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For enhanced safety, the front and rear seat shoulder belts of the Mercedes E-Class Cabriolet have pretensioners to tighten the seatbelts and eliminate dangerous slack in the event of a collision and force limiters to limit the pressure the belts will exert on the passengers. The Porsche 911 doesn’t offer pretensioners for the rear seat belts.
The E-Class Cabriolet’s pre-crash front seatbelts will tighten automatically in the event the vehicle detects an impending crash, improving protection against injury significantly. The 911 doesn’t offer pre-crash pretensioners.
The E-Class Cabriolet has standard front and rear seat side-impact airbags and head airbags, which act as a forgiving barrier between the passengers and the door. Combined with high-strength steel door beams this system increases protection from broadside collisions. The 911 doesn't offer rear-seat side-impact airbags, only ones for front seat occupants.
The E-Class Cabriolet’s optional lane departure warning system alerts a temporarily inattentive driver when the vehicle begins to leave its lane and gently nudges the vehicle back towards its lane. The 911 doesn’t offer a lane departure warning system.
The E-Class Cabriolet offers an optional Surround View System to allow the driver to see objects all around the vehicle on a screen. The 911 only offers a rear monitor and front and rear parking sensors that beep or flash a light. That doesn’t help with obstacles to the sides.
To help make backing safer, the E-Class Cabriolet’s optional cross-path warning system uses wide-angle radar in the rear bumper to alert the driver to vehicles approaching from the side, helping the driver avoid collisions. The 911 doesn’t offer a cross-path warning system.
The E-Class Cabriolet’s driver alert monitor detects an inattentive driver then sounds a warning and suggests a break. According to the NHTSA, drivers who fall asleep cause about 100,000 crashes and 1500 deaths a year. The 911 doesn’t offer a driver alert monitor.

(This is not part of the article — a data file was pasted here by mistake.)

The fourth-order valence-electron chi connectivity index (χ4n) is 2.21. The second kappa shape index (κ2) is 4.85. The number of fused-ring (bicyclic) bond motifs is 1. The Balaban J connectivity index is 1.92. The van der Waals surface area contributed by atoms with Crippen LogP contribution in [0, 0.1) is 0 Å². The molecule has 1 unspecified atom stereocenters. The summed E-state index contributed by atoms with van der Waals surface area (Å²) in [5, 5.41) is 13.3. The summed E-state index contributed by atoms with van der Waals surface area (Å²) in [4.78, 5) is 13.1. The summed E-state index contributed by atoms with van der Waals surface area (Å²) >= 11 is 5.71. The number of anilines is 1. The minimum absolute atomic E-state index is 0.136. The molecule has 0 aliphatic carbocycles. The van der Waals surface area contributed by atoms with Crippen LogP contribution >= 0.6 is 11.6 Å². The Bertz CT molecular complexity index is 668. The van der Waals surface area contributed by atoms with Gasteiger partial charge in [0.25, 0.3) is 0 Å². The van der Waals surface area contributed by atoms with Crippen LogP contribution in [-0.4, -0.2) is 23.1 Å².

Both the E-Class Cabriolet and the 911 have standard driver and passenger frontal airbags, front side-impact airbags, driver knee airbags, side-impact head airbags, four-wheel antilock brakes, traction control, electronic stability systems to prevent skidding, daytime running lights, rearview cameras and available all-wheel drive.
The Mercedes E-Class Cabriolet weighs 507 to 1216 pounds more than the Porsche 911. The NHTSA advises that heavier cars are much safer in collisions than their significantly lighter counterparts.
There are over 2 times as many Mercedes dealers as there are Porsche dealers, which makes it much easier should you ever need service under the E-Class Cabriolet’s warranty.
J.D. Power and Associates’ 2019 Initial Quality Study of new car owners surveyed provide the statistics that show that Mercedes vehicles are better in initial quality than Porsche vehicles. J.D. Power ranks Mercedes 12th in initial quality. With 2 more problems per 100 vehicles, Porsche is ranked 15th.
The E-Class Cabriolet’s 3.0 turbo V6 produces 38 lbs.-ft. more torque (369 vs. 331) than the 911’s standard 3.0 turbo 6 cyl. The E-Class Cabriolet’s 3.0 turbo V6 produces 1 lbs.-ft. more torque (369 vs. 368) than the 911 S’ standard 3.0 turbo 6 cyl.
In its Green Vehicle Guide, the U.S. Environmental Protection Agency (EPA) rates the Mercedes E-Class Cabriolet higher (5 out of 10) than the Porsche 911 (1). This means the E-Class Cabriolet produces up to 39 pounds less smog-producing pollutants than the 911 every 15,000 miles.